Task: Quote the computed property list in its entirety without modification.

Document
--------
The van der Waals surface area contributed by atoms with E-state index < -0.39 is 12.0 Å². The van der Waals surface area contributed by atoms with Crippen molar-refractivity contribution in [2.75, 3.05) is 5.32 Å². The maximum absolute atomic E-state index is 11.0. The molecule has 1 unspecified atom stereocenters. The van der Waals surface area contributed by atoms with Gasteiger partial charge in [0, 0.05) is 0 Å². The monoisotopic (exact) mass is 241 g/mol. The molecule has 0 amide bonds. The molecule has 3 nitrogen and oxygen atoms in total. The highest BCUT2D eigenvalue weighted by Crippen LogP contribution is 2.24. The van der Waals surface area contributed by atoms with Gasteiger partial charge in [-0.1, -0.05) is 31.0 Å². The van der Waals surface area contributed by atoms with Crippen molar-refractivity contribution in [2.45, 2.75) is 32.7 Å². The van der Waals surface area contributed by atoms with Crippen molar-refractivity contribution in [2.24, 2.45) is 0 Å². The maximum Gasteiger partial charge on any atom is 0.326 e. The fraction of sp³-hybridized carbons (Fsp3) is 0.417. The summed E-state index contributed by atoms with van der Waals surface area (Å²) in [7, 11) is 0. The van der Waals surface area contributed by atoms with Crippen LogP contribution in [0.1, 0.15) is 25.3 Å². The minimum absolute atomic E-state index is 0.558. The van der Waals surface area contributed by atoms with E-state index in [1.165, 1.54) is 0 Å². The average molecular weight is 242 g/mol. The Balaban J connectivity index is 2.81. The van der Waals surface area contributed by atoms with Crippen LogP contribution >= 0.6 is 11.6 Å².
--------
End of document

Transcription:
The van der Waals surface area contributed by atoms with E-state index < -0.39 is 12.0 Å². The van der Waals surface area contributed by atoms with Crippen molar-refractivity contribution in [2.75, 3.05) is 5.32 Å². The maximum absolute atomic E-state index is 11.0. The molecule has 1 unspecified atom stereocenters. The van der Waals surface area contributed by atoms with Gasteiger partial charge in [0, 0.05) is 0 Å². The monoisotopic (exact) mass is 241 g/mol. The molecule has 0 amide bonds. The molecule has 3 nitrogen and oxygen atoms in total. The highest BCUT2D eigenvalue weighted by Crippen LogP contribution is 2.24. The van der Waals surface area contributed by atoms with Gasteiger partial charge in [-0.1, -0.05) is 31.0 Å². The van der Waals surface area contributed by atoms with Crippen molar-refractivity contribution in [2.45, 2.75) is 32.7 Å². The van der Waals surface area contributed by atoms with Crippen molar-refractivity contribution in [2.24, 2.45) is 0 Å². The maximum Gasteiger partial charge on any atom is 0.326 e. The fraction of sp³-hybridized carbons (Fsp3) is 0.417. The summed E-state index contributed by atoms with van der Waals surface area (Å²) in [7, 11) is 0. The van der Waals surface area contributed by atoms with Crippen LogP contribution in [0.1, 0.15) is 25.3 Å². The minimum absolute atomic E-state index is 0.558. The van der Waals surface area contributed by atoms with E-state index in [1.165, 1.54) is 0 Å². The average molecular weight is 242 g/mol. The Balaban J connectivity index is 2.81. The van der Waals surface area contributed by atoms with Crippen LogP contribution >= 0.6 is 11.6 Å².